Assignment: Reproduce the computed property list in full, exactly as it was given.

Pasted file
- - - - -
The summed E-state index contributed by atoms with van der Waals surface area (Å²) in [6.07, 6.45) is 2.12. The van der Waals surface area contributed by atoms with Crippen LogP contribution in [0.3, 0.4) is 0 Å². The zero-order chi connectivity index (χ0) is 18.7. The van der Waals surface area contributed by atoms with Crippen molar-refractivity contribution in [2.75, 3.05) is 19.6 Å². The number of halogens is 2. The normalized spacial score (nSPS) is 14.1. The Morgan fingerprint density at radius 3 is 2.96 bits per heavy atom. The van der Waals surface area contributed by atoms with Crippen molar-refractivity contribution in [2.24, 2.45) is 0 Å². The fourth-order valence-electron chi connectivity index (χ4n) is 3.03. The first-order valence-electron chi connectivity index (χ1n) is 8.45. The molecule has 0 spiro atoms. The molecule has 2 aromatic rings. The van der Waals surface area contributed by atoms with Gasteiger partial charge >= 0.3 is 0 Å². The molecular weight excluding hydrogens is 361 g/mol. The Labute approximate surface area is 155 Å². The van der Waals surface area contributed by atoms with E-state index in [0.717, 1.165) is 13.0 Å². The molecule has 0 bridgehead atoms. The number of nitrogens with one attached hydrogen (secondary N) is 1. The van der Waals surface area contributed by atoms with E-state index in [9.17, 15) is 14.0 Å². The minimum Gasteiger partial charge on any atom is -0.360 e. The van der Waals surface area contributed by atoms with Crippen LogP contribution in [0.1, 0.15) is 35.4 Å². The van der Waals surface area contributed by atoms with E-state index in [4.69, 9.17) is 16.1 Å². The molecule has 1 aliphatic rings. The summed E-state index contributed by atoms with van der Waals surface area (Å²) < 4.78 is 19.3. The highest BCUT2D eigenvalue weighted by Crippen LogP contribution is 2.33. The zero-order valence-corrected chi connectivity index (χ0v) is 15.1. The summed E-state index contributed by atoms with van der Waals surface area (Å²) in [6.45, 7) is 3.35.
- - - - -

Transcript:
The summed E-state index contributed by atoms with van der Waals surface area (Å²) in [6.07, 6.45) is 2.12. The van der Waals surface area contributed by atoms with Crippen LogP contribution in [0.3, 0.4) is 0 Å². The zero-order chi connectivity index (χ0) is 18.7. The van der Waals surface area contributed by atoms with Crippen molar-refractivity contribution in [2.75, 3.05) is 19.6 Å². The number of halogens is 2. The normalized spacial score (nSPS) is 14.1. The Morgan fingerprint density at radius 3 is 2.96 bits per heavy atom. The van der Waals surface area contributed by atoms with Crippen molar-refractivity contribution in [2.24, 2.45) is 0 Å². The fourth-order valence-electron chi connectivity index (χ4n) is 3.03. The first-order valence-electron chi connectivity index (χ1n) is 8.45. The molecule has 0 spiro atoms. The molecule has 2 aromatic rings. The van der Waals surface area contributed by atoms with Gasteiger partial charge >= 0.3 is 0 Å². The molecular weight excluding hydrogens is 361 g/mol. The Labute approximate surface area is 155 Å². The van der Waals surface area contributed by atoms with E-state index in [0.717, 1.165) is 13.0 Å². The molecule has 0 bridgehead atoms. The number of nitrogens with one attached hydrogen (secondary N) is 1. The van der Waals surface area contributed by atoms with E-state index in [9.17, 15) is 14.0 Å². The minimum Gasteiger partial charge on any atom is -0.360 e. The van der Waals surface area contributed by atoms with Crippen LogP contribution in [0.1, 0.15) is 35.4 Å². The van der Waals surface area contributed by atoms with E-state index in [4.69, 9.17) is 16.1 Å². The molecule has 1 aliphatic rings. The summed E-state index contributed by atoms with van der Waals surface area (Å²) < 4.78 is 19.3. The highest BCUT2D eigenvalue weighted by Crippen LogP contribution is 2.33. The zero-order valence-corrected chi connectivity index (χ0v) is 15.1. The summed E-state index contributed by atoms with van der Waals surface area (Å²) in [6.45, 7) is 3.35.